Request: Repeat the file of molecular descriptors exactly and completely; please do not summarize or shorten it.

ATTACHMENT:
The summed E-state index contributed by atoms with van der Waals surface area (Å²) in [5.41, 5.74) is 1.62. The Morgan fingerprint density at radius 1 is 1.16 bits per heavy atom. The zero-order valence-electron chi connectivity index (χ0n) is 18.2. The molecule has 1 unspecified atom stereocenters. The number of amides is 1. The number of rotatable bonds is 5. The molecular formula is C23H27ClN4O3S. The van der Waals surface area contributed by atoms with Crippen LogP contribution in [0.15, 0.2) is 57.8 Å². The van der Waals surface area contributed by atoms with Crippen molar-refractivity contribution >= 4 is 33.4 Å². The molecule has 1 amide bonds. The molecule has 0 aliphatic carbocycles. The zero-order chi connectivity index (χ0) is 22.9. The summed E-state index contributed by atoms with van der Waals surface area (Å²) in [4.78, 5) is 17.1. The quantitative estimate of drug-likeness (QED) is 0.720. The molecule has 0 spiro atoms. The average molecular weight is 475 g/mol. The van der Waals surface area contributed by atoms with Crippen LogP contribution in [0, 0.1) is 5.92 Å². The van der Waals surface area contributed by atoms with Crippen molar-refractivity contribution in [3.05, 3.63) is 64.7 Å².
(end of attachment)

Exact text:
The summed E-state index contributed by atoms with van der Waals surface area (Å²) in [5.41, 5.74) is 1.62. The Morgan fingerprint density at radius 1 is 1.16 bits per heavy atom. The zero-order valence-electron chi connectivity index (χ0n) is 18.2. The molecule has 1 unspecified atom stereocenters. The number of amides is 1. The number of rotatable bonds is 5. The molecular formula is C23H27ClN4O3S. The van der Waals surface area contributed by atoms with Crippen LogP contribution in [0.15, 0.2) is 57.8 Å². The van der Waals surface area contributed by atoms with Crippen molar-refractivity contribution >= 4 is 33.4 Å². The molecule has 1 amide bonds. The molecule has 0 aliphatic carbocycles. The zero-order chi connectivity index (χ0) is 22.9. The summed E-state index contributed by atoms with van der Waals surface area (Å²) in [4.78, 5) is 17.1. The quantitative estimate of drug-likeness (QED) is 0.720. The molecule has 0 spiro atoms. The average molecular weight is 475 g/mol. The van der Waals surface area contributed by atoms with Crippen LogP contribution in [0, 0.1) is 5.92 Å². The van der Waals surface area contributed by atoms with Crippen molar-refractivity contribution in [3.05, 3.63) is 64.7 Å².